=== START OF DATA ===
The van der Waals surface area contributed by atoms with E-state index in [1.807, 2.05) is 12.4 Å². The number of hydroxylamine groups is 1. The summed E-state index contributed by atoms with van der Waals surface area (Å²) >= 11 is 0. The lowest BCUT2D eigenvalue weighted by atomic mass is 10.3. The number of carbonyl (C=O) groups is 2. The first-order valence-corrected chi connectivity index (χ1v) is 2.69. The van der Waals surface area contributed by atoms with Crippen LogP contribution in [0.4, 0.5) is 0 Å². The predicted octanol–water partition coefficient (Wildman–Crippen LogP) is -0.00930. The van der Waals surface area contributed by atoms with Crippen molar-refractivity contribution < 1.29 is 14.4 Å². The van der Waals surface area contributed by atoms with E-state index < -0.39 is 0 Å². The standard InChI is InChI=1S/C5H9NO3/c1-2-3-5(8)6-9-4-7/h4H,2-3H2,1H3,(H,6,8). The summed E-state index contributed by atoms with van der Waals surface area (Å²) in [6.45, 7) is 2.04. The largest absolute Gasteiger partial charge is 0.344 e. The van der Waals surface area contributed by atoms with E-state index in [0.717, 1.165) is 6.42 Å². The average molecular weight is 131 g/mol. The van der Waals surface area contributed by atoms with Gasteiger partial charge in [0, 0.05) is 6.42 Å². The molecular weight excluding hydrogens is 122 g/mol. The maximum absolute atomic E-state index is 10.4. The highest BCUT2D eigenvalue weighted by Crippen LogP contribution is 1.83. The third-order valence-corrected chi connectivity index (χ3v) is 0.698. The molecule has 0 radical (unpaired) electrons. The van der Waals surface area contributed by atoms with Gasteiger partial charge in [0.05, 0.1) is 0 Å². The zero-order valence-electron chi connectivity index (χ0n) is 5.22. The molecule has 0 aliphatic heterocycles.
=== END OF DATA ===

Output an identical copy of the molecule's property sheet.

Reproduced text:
The van der Waals surface area contributed by atoms with E-state index in [1.807, 2.05) is 12.4 Å². The number of hydroxylamine groups is 1. The summed E-state index contributed by atoms with van der Waals surface area (Å²) >= 11 is 0. The lowest BCUT2D eigenvalue weighted by atomic mass is 10.3. The number of carbonyl (C=O) groups is 2. The first-order valence-corrected chi connectivity index (χ1v) is 2.69. The van der Waals surface area contributed by atoms with Crippen LogP contribution in [0.4, 0.5) is 0 Å². The predicted octanol–water partition coefficient (Wildman–Crippen LogP) is -0.00930. The van der Waals surface area contributed by atoms with Crippen molar-refractivity contribution < 1.29 is 14.4 Å². The van der Waals surface area contributed by atoms with E-state index < -0.39 is 0 Å². The standard InChI is InChI=1S/C5H9NO3/c1-2-3-5(8)6-9-4-7/h4H,2-3H2,1H3,(H,6,8). The summed E-state index contributed by atoms with van der Waals surface area (Å²) in [6.45, 7) is 2.04. The largest absolute Gasteiger partial charge is 0.344 e. The van der Waals surface area contributed by atoms with E-state index in [0.717, 1.165) is 6.42 Å². The average molecular weight is 131 g/mol. The van der Waals surface area contributed by atoms with Gasteiger partial charge in [0, 0.05) is 6.42 Å². The molecular weight excluding hydrogens is 122 g/mol. The maximum absolute atomic E-state index is 10.4. The highest BCUT2D eigenvalue weighted by Crippen LogP contribution is 1.83. The third-order valence-corrected chi connectivity index (χ3v) is 0.698. The molecule has 0 radical (unpaired) electrons. The van der Waals surface area contributed by atoms with Gasteiger partial charge in [0.05, 0.1) is 0 Å². The zero-order valence-electron chi connectivity index (χ0n) is 5.22. The molecule has 0 aliphatic heterocycles.